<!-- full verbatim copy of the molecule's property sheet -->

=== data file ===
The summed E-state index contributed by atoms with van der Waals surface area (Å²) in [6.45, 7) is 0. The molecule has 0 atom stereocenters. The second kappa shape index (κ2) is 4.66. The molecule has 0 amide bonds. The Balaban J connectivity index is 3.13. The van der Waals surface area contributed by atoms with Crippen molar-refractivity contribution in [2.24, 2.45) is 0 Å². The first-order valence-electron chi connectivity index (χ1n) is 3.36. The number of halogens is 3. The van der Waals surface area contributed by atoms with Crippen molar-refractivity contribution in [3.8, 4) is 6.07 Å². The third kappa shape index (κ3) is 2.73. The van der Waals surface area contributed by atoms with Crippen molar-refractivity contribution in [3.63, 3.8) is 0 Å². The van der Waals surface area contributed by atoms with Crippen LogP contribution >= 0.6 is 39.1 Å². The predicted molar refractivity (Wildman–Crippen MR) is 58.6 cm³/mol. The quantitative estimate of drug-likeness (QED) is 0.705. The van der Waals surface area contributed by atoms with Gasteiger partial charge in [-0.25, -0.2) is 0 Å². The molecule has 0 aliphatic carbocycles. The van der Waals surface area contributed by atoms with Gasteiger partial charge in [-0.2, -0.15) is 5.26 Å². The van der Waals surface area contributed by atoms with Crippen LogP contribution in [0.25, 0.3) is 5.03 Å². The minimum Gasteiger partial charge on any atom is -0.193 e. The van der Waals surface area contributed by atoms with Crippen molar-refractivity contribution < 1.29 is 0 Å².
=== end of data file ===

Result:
The summed E-state index contributed by atoms with van der Waals surface area (Å²) in [6.45, 7) is 0. The molecule has 0 atom stereocenters. The second kappa shape index (κ2) is 4.66. The molecule has 0 amide bonds. The Balaban J connectivity index is 3.13. The van der Waals surface area contributed by atoms with Crippen molar-refractivity contribution in [2.24, 2.45) is 0 Å². The first-order valence-electron chi connectivity index (χ1n) is 3.36. The number of halogens is 3. The van der Waals surface area contributed by atoms with Crippen molar-refractivity contribution in [3.8, 4) is 6.07 Å². The third kappa shape index (κ3) is 2.73. The van der Waals surface area contributed by atoms with Crippen molar-refractivity contribution in [3.63, 3.8) is 0 Å². The van der Waals surface area contributed by atoms with Crippen LogP contribution >= 0.6 is 39.1 Å². The predicted molar refractivity (Wildman–Crippen MR) is 58.6 cm³/mol. The quantitative estimate of drug-likeness (QED) is 0.705. The van der Waals surface area contributed by atoms with Gasteiger partial charge in [-0.25, -0.2) is 0 Å². The molecule has 0 aliphatic carbocycles. The van der Waals surface area contributed by atoms with Gasteiger partial charge in [-0.2, -0.15) is 5.26 Å². The van der Waals surface area contributed by atoms with Crippen LogP contribution in [0.25, 0.3) is 5.03 Å². The minimum Gasteiger partial charge on any atom is -0.193 e. The van der Waals surface area contributed by atoms with Crippen molar-refractivity contribution < 1.29 is 0 Å².